… Will: The Cambridge School Classics Project is working with many organisations and schools across the UK to help introduce Latin. Last week I visited teachers introducing Latin in schools in Lambeth, Devon and Derbyshire.

Marianne: “How does one goes about enrolling, the cost, etc?”

Will and Chris said: The cost depends whether you are enrolling the entire class or just an individual. All information is available on our website

Joan: “What sort of qualifications will I achieve by doing this course?”

Will and Chris said: You can gain certificated qualifications from the University of Cambridge and can progress on to GCSE or even A-level.

David: “Would you care to comment on the remark by Howard Davis head of LSE on Any Questions (Radio 4 17 Sept): “People do a lot of demeaning things like boxing and learning Latin.” ?”

Will: I'd question whether Howard Davis has ever tried boxing or learning Latin! We can help him with the latter.

Joan: “What sort of qualifications will I achieve by doing this course?”

Will and Chris said: … The DVD itself covers Key Stage 3 and we have further online resources and support for the later stages of your learning.

Zed: “When I was in school I had to choose between doing either Latin or German. I'd have liked to have leant a bit of both but in the end decided on German. Do you think schools have a responsibility to make subjects like Latin more readily available? It seemed crazy that a language student couldn't study Latin and German”

Will: Yes, it's important that schools do all they can to meet the learning desires of their students. However this has traditionally been quite difficult because specialist Latin teachers are hard to find. The aim of our project is to help students in exactly your situation study the subject you want to study…

Chris: Our project helps headteachers to allocate their finite resources to meet the personal needs of learners.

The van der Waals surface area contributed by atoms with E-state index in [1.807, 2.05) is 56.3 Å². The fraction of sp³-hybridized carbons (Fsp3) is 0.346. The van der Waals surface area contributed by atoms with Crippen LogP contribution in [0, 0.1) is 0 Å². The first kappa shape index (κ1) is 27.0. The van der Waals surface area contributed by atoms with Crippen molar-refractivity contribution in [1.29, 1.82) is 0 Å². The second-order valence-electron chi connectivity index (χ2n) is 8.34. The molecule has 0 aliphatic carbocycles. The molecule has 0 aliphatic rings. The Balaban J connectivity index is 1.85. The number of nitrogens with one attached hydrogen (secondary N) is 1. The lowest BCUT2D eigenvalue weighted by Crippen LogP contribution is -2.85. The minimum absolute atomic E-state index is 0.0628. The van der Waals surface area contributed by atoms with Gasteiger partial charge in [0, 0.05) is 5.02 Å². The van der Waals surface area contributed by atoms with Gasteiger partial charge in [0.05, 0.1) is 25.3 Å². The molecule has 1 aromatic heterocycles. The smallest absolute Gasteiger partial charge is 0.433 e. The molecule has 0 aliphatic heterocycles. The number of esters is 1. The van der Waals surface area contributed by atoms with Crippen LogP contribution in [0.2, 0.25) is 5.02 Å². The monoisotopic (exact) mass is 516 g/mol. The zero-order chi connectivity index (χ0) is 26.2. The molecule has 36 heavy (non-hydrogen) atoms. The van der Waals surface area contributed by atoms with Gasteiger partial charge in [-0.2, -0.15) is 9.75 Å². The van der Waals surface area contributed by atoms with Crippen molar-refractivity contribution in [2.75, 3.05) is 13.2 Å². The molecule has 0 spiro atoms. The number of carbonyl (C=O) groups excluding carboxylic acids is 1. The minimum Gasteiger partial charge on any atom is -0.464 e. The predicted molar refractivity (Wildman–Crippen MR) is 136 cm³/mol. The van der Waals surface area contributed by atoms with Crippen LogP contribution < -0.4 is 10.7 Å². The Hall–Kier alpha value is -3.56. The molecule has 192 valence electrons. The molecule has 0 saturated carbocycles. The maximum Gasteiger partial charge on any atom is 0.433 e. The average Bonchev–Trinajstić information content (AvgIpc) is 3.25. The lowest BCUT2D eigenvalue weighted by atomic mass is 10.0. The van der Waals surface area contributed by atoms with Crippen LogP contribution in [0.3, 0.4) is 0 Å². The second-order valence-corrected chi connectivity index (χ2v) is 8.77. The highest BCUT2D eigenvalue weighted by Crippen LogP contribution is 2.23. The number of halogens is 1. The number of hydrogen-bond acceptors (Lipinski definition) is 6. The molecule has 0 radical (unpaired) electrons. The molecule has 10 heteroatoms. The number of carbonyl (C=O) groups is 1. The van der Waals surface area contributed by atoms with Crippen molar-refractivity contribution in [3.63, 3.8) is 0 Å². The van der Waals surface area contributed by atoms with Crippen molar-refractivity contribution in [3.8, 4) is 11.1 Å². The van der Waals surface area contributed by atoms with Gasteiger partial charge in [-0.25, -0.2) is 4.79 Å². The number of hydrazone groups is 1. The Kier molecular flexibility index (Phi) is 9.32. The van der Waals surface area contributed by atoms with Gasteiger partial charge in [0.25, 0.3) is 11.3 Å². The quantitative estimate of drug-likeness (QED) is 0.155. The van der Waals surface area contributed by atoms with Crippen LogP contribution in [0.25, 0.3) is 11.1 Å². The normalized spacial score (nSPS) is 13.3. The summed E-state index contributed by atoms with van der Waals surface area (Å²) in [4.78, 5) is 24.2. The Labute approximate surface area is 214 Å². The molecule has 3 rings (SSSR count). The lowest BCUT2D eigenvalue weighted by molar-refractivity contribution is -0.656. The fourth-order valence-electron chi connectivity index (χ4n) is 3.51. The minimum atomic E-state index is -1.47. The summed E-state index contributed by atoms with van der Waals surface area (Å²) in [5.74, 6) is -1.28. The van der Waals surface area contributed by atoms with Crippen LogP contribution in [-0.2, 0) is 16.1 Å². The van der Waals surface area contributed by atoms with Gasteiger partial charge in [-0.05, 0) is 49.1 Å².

Marianne: “What vocational opportunities and university courses would be open to someone doing Latin A Level?”

Will: Classics graduates are the most employable graduates according to recent research. With an A-level in Latin, you could go on to study Classics at university and then take your pick of hundreds of great careers eg banking, law, theatre, journalism, computing, research etc etc…

David: “Is there a list of people in the UK who are willing to help individual learners with the DVD course?”

Will: Yes, the Cambridge School Classics Project is co-ordinating this support. Feel free to contact us at any time.

Andrew: “Why is Latin still used in Religious ceremonies?”

Will: This is just tradition, particularly associated with the Catholic church. The Vatican still treats Latin as a living language and has just released a modern Latin dictionary.

gus : “When did Latin first start being used and by who?”

Will and Chris said: Latin developed as the language of the Romans around the fifth century BC. Because the Romans went on to conquer large parts of Europe Latin started to become part of many modern European languages.

Sue: “What can be done to help to 'modernise' Latin, to make it seem more relevant to students today?”

Will and Chris said: One way, of course, is simply to use our resource which is similar to a soap opera set in the first century AD. This will bring Latin alive to you in a very modern way. You will live and breathe it through the filmed dramas, documentaries and interactive activities…

..Will: It's also important to show how the study of the ancient world informs our understanding of the modern world. Compare Romans watching gladiators fight to their death with students watching films where characters are shot and murdered. Why does death count as entertainment?

on the subject of films using Latin, gavin wants to know: “Do you approve of the way Hollywood uses Latin?”

Will: I think that any method of raising the profile of Latin is good for our subject. Hollywood doesn't always get the facts right but it does reach many millions of people.

Again, keeping the flow of Will and Chris's answers, David wants to know: “Is it true that there is a radio station somewhere in Finland which broadcasts only in Latin?”

Will: Yes, that's true! Maybe do a search on a search engine for news in Latin.